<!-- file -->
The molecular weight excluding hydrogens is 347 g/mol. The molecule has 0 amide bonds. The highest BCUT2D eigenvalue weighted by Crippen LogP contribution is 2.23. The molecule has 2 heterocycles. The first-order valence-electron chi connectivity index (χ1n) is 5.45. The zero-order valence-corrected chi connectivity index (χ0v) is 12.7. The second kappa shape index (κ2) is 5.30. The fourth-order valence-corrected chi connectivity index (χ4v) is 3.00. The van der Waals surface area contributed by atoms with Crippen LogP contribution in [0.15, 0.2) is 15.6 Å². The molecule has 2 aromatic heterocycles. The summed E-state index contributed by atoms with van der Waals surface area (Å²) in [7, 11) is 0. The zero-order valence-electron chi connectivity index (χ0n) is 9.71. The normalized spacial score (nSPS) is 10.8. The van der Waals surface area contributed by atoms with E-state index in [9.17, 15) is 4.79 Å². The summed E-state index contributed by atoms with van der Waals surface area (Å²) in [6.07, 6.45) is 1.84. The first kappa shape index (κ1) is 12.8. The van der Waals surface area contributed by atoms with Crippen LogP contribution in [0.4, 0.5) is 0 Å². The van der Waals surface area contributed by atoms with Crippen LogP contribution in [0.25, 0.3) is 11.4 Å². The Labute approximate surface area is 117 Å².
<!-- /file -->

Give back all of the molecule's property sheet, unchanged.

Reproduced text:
The molecular weight excluding hydrogens is 347 g/mol. The molecule has 0 amide bonds. The highest BCUT2D eigenvalue weighted by Crippen LogP contribution is 2.23. The molecule has 2 heterocycles. The first-order valence-electron chi connectivity index (χ1n) is 5.45. The zero-order valence-corrected chi connectivity index (χ0v) is 12.7. The second kappa shape index (κ2) is 5.30. The fourth-order valence-corrected chi connectivity index (χ4v) is 3.00. The van der Waals surface area contributed by atoms with Crippen LogP contribution in [0.15, 0.2) is 15.6 Å². The molecule has 2 aromatic heterocycles. The summed E-state index contributed by atoms with van der Waals surface area (Å²) in [7, 11) is 0. The zero-order valence-electron chi connectivity index (χ0n) is 9.71. The normalized spacial score (nSPS) is 10.8. The van der Waals surface area contributed by atoms with E-state index in [9.17, 15) is 4.79 Å². The summed E-state index contributed by atoms with van der Waals surface area (Å²) in [6.07, 6.45) is 1.84. The first kappa shape index (κ1) is 12.8. The van der Waals surface area contributed by atoms with Crippen LogP contribution in [0.4, 0.5) is 0 Å². The van der Waals surface area contributed by atoms with Crippen LogP contribution in [0.25, 0.3) is 11.4 Å². The Labute approximate surface area is 117 Å².